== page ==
Charles Russell wrote to Mr Clark on 24 April. The letter informed Mr Clark that his purported claim had clearly been invalidly issued. A claim for damages or other remedy for libel may not be started in the County Court unless both parties have agreed in writing. I had not given my agreement, and did not agree. Mr Clark’s action was thus an abuse of process. The letter added that my rights against Mr Clark were reserved, in particular with regard to costs wasted as a result of his behaviour. A copy of the letter was sent to the County Court.
Immediately on receiving this letter, Mr Clark wrote to me. He said that if his claim was not to be heard at the County Court, he would take action against me in the High Court. He requested, however, that I tell my solicitor I had reconsidered and no longer objected to the case being heard at the County Court, which Mr Clark considered the most convenient forum.
Charles Russell replied to Mr Clark on 27 April, strongly rejecting the contention that the County Court was the most convenient forum for his complaint. The letter explained the reason for the rule we had brought to Mr Clark’s attention. The experience of the High Court in libel cases meant the interests of justice were most likely to be served by proceeding there.
Mr Clark’s claim was struck out by the County Court on 3 May, with the forfeiture of his court fee. No action was subsequently initiated by Mr Clark in the High Court.
As the issue did not arise, I cannot say for certain what form my defence would have taken in a High Court hearing. It is likely that my counsel would have issued an immediate counterclaim against Mr Clark for defamation, owing to comments made in a very long series of posts about me on his blog. (I consider it wrong in principle and self-defeating for a writer to threaten legal action against a blogger, and cannot imagine realistic circumstances in which I would do so. But were I in the High Court anyway as a defendant, all bets would be off.)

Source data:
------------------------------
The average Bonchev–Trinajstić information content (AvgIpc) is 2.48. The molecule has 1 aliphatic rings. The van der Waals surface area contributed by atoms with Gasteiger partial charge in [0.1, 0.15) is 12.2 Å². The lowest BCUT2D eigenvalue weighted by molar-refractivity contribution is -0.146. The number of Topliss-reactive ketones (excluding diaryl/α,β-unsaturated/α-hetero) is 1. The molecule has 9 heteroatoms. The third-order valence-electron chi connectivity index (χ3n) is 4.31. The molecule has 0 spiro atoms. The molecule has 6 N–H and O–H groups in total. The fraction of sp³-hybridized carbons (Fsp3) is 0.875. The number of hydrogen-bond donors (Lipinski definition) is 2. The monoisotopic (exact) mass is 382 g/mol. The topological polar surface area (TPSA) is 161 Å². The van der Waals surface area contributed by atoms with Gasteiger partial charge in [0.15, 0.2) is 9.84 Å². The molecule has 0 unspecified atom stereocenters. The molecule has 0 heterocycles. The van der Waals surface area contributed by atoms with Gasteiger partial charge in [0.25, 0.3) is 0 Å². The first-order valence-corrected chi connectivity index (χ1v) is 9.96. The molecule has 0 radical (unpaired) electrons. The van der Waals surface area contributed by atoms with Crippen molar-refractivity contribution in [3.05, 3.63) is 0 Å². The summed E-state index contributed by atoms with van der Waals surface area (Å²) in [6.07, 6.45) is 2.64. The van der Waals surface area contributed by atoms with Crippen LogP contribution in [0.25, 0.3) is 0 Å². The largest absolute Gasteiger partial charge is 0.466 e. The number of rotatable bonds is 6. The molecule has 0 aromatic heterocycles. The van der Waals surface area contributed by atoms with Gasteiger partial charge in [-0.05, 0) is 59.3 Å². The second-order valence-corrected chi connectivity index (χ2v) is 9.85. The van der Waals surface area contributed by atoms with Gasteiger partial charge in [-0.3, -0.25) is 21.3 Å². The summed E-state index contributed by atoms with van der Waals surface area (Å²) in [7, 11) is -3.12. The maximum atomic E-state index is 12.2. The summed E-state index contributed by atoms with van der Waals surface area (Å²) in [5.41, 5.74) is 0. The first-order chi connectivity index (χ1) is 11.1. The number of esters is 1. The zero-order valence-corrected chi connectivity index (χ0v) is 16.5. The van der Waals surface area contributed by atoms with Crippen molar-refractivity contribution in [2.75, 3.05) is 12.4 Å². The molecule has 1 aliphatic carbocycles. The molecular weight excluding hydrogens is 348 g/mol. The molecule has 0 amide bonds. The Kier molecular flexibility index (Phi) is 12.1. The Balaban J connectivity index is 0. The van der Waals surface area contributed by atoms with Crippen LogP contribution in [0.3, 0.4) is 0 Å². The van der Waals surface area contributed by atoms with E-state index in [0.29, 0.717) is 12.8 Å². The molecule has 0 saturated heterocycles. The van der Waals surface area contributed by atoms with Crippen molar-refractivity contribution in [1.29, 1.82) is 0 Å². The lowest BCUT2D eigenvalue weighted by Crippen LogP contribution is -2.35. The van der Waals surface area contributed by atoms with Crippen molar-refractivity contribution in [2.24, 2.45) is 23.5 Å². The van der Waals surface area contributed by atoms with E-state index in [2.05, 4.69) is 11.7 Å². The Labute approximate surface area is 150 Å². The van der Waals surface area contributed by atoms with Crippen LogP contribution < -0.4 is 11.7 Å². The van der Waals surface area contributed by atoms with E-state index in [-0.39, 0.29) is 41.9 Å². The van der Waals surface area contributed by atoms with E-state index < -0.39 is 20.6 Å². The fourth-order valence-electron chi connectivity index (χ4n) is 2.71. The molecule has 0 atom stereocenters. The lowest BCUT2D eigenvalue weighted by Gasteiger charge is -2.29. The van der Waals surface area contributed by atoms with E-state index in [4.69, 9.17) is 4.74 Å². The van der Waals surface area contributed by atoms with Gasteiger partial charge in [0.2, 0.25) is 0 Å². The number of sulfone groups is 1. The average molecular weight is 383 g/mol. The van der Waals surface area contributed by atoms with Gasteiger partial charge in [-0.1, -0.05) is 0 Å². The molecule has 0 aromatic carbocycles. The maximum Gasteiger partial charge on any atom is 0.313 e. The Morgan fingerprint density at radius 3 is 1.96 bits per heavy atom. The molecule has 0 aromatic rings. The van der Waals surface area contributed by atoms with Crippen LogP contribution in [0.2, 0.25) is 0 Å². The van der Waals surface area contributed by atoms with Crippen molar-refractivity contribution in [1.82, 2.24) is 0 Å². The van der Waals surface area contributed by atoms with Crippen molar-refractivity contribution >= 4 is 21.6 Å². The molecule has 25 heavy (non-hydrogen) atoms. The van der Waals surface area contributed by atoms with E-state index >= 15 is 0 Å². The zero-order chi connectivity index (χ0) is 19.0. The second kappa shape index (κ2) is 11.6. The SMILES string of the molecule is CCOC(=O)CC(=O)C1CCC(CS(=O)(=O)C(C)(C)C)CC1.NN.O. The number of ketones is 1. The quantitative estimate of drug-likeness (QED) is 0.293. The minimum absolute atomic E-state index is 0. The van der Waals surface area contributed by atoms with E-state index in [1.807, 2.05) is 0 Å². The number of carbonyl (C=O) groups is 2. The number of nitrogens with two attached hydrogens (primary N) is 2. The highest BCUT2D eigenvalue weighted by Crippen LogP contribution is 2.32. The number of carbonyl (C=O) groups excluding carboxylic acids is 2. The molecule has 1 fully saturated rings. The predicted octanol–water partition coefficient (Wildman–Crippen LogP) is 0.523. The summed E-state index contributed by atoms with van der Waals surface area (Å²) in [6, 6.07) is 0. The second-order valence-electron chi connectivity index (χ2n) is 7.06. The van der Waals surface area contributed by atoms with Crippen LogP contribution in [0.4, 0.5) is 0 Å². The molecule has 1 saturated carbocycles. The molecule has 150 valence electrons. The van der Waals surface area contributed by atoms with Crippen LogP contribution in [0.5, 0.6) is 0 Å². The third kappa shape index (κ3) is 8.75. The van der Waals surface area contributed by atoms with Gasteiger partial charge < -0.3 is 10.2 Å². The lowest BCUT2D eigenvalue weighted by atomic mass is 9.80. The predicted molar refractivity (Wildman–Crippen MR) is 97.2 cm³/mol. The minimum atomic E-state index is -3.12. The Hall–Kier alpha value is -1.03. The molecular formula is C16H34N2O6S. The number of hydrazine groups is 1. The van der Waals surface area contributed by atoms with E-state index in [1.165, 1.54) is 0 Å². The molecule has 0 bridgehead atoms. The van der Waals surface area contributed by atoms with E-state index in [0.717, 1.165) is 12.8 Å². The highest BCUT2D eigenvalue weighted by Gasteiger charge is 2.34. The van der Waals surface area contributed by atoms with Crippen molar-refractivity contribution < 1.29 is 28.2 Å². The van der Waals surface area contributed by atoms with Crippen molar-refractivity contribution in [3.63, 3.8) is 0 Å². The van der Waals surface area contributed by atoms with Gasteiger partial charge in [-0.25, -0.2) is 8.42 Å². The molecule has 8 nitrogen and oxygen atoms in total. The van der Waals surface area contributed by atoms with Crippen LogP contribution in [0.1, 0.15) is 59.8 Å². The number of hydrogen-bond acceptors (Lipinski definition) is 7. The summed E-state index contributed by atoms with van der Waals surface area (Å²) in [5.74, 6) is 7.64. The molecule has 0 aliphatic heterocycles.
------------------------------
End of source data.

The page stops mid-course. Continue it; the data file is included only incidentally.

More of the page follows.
Mr Clark’s claim was, in short, an abuse of the legal process, and a waste of my time, my lawyers’ time, and court time. I thought very hard about whether, in the circumstances, to pursue Mr Clark for my legal costs. Eventually, against advice from professional colleagues, I decided not to do so. Partly this was a pragmatic decision. I do not know whether Mr Clark would have been able to pay, and it would have cost me more time and money to pursue a claim for legal costs. But I also wanted Mr Clark to understand that my concern in this matter has been not to cause him hardship but to assert a principle. Mr Clark had complained that my critical remarks were an attempt to ‘silence’ him. This was the opposite of the truth. My posts were fair comment about a writer’s statements on matters of public interest.
Blogger disputes are usually trivial affairs, conducted at high volume but with low stakes and few readers. The issues in this dispute were important. According to an article on the Guardian web site, this was believed to be the first case in the UK of a libel action against a blogger. I defended the case, and have voluntarily borne costs that are not trivial, because an action that would have had the effect of restricting free comment would otherwise have succeeded by default. Blogging would be a less free medium than it is, and than I hope it will continue to be, if I had acceded to Mr Clark’s demands.
I am indebted to my legal advisers at Fasken Martineau DuMoulin LLP and Charles Russell LLP, whose service to me in this case has extended to reviewing this post before publication.